British power group Drax is looking to take advantage of green tax credits in the US
U.K. power generation business Drax plans to make a big push in the U.S., helped by President Joe Biden’s green energy tax breaks under the Inflation Reduction Act.
Chief Executive Will Gardiner said the tax breaks are the “icing on the cake” as it plans to spend $4 billion to build two new power plants in the southern United States, with more to come.
The new plants are part of Drax’s strategy to become a leader in ‘negative emissions’, which it can sell as credits to other companies looking to offset their emissions.
The company’s biomass power plants burn pellets made from organic materials, such as wood chips, to generate electricity.
This process emits carbon dioxide, but is considered a renewable technology according to international carbon accounting rules.
Drax has signed a memorandum of understanding with Respira, a carbon broker, to buy carbon removal credits from its US projects.
It already has pellet production plants in the United States. According to Gardiner, the country is attractive for new power plants because of its proximity to biomass supplies and carbon storage.
The commercial interest of US plants has also been boosted by tax credits under the IRA, which are worth $85 per ton of CO2 stored.
“The IRA is icing on the cake in some ways,” Gardiner said. “The tax credit we would have access to was already $40 per tonne before the IRA. It’s obviously improved, but it’s only one piece of the puzzle.”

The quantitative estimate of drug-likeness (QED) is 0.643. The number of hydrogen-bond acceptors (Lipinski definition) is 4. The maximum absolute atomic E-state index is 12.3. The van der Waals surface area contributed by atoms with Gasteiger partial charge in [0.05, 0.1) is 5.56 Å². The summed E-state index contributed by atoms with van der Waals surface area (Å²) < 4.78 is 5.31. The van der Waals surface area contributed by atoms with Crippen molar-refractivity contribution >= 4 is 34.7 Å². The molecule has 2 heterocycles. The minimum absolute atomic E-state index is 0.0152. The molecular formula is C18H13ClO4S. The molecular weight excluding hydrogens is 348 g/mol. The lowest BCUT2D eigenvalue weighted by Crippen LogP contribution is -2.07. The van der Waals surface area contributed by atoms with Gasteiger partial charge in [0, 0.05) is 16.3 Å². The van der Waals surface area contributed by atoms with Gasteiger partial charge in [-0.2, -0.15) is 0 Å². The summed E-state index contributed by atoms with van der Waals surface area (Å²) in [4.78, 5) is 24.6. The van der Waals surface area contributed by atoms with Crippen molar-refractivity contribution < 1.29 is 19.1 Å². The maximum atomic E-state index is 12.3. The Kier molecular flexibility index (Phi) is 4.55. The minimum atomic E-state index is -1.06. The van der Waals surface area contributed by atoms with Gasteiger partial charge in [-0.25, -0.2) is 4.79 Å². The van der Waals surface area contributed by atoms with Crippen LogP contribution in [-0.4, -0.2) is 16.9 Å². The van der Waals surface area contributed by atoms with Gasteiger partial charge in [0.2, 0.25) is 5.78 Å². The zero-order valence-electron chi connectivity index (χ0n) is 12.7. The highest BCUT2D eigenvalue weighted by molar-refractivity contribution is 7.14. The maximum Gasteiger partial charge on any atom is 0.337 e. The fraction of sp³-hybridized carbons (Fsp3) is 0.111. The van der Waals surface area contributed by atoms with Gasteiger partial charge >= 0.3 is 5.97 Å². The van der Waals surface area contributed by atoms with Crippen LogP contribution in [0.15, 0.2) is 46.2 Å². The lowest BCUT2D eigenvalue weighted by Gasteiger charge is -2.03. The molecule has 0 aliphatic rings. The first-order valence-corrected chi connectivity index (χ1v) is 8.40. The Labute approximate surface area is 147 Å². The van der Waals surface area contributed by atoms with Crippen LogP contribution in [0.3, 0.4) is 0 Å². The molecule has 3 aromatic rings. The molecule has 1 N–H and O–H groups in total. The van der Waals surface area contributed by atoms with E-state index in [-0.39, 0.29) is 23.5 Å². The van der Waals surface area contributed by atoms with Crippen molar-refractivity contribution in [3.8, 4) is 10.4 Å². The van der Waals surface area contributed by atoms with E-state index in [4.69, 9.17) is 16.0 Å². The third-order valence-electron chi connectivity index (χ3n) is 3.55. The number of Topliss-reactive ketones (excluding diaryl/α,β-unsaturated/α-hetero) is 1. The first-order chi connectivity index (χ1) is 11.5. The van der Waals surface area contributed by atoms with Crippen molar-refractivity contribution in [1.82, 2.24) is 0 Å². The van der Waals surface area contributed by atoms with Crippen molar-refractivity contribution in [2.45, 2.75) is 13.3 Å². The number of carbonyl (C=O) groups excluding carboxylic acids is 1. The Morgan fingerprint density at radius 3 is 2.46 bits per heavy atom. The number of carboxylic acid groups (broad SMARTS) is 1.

The push into the US is likely to heighten UK concerns about the US attracting green investment due to generous IRA tax breaks.
Drax plans to continue to develop carbon capture technology at its North Yorkshire plant and is looking to invest £3 billion in this, as well as expanding its Cruachan hydroelectric power station in Scotland.
It continues to negotiate with the British government to support its investment plans in the country.
Gardiner said the discussions had been “very specific”, adding: “The most important thing we need is certainty around our revenue streams; based on this, we can make the necessary investment.”
In the United States, “the supportive investment environment created by the Deinflation Act is spurring action,” the company added.
Drax generates about 5 percent of Britain’s energy at its flagship station in North Yorkshire, as well as hydro and gas-fired power plants.
It has converted its power plant in North Yorkshire to run on biomass instead of coal, most of which is imported from the US.
In the United Kingdom, the transition to biomass received significant support, and these subsidies will end in 2027.
Presenting his plans as part of Tuesday’s capital market day, Gardiner said that Drax is a “growing and sustainable international enterprise”.
Planned new US power plants are still in the early stages, with a final investment decision due in 2026 and commissioning by 2030.
It has selected two initial locations in the southern United States, but has not yet named them, and negotiations are continuing.
It reviews nine other sites in the United States.
Investment in both the US and UK remains dependent on milestones, including “further progress on trade agreements and clarity on regulatory and funding mechanisms,” the company said.
Drax’s plans come after RWE announced on Tuesday that it would use carbon capture technology at gas-fired power plants in the UK.
RWE is “testing the feasibility” of adding emissions-reducing technology to plants in Pembroke, Wales, and Staythorpe, Nottinghamshire.
It is drawing up plans to build a new gas-fired carbon capture plant in Stallingborough, Lincolnshire.
Drax shares rose 3 percent to 638 pence in London, while RWE shares were at 40.98 euros in Frankfurt by early afternoon.